Timber posts are essential components of decks, pergolas and fences. What can you do to keep them from rotting away?
Rot is simply caused by fungi that see your timber structure as food. These fungi attach themselves to the timber and proceed to make a meal out of it. It gets even worse when the timber is damaged or cracked, as these hostile organisms find their way into the structure and cause more damage. Very soon the timber decays as it is consumed by the fungi.
Posts also bear a lot of weight due to the function they serve and the stress of carrying heavy loads can accelerate their deterioration. When you build your outdoor living extension in very moist areas or places close to water then you have the perfect recipe for rot — moisture, oxygen and food for fungi in the form of your timber materials.
There are some species of timber that are naturally resistant to rot-causing fungi, such as Ironbark, Tallowwood and Yellow Cedar. But the performance of these resistant species may be variable, depending on whether they are obtained from heartwood (which is quite durable) or from sapwood (which will not be as durable).
Your best bet then, to prolonging the life of your timber posts is to use treated timber. When properly treated, even the non-resistant varieties such as Radiata Pine and Mountain Ash can serve you well for as long as 50 years.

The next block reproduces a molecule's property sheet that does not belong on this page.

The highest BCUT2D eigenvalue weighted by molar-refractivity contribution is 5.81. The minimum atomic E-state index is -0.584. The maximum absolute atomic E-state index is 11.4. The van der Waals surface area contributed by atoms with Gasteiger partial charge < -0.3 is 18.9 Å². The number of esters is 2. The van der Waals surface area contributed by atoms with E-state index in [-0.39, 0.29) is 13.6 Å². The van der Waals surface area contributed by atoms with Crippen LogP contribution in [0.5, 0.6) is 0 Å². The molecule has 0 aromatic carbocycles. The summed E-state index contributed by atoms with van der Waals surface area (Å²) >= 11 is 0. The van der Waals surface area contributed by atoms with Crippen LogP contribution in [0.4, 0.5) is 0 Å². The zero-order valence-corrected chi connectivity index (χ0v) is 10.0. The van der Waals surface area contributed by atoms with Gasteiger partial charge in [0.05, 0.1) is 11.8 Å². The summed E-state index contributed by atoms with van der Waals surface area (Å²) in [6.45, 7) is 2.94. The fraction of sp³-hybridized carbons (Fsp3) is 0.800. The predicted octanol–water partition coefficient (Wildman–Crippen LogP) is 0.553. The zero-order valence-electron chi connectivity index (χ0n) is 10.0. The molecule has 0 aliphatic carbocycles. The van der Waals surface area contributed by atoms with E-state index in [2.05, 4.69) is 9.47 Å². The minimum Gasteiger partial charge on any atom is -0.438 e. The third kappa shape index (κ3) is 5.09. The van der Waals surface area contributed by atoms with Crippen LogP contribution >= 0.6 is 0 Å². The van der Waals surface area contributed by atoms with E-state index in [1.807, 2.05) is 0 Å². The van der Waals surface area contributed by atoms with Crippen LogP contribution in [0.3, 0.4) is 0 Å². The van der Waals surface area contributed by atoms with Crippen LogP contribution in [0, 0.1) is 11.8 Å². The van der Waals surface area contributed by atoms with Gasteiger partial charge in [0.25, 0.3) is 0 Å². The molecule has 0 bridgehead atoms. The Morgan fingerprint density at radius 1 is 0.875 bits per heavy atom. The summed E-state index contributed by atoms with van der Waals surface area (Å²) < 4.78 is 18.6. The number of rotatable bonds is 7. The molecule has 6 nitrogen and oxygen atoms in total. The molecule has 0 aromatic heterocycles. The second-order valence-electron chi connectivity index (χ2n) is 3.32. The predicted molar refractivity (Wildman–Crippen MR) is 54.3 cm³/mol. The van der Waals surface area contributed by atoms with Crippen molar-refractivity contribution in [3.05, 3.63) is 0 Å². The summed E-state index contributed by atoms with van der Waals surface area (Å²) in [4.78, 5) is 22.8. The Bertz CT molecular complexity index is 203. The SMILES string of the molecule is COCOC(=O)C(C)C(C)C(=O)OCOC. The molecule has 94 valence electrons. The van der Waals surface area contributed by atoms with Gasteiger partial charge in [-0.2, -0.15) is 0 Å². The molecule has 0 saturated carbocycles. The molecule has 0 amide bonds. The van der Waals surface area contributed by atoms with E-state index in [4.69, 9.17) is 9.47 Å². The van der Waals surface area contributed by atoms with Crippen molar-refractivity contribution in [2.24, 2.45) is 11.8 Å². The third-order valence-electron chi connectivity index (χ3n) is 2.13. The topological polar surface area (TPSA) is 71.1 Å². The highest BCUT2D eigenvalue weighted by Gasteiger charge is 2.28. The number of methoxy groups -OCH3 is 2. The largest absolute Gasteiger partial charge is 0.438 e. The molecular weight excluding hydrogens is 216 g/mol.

Timber must be treated to its optimum retention level and maximum penetration — the treatment needs to be fully absorbed by the timber deep into its structure. Otherwise, if the treatment stays only on the surface and the timber gets cracked or damaged, moisture and eventually fungi can get into it and cause it to rot anyway.
These references on the Softwoods website will help you learn more about timber treatments and the proper applications of treated timber.
There are a couple more techniques you can use to ensure the longevity of your timber posts. Using post shoes elevates the posts above ground and clear of any water. This is a surefire way of avoiding deterioration.
Setting the post into concrete also seems to help with its longevity. Concrete limits shifting, settling and lateral movements of the posts and may provide protection from moisture and shielding against harmful fungi.
When used with correct timber treatment, these methods can help keep away rot from your timber posts.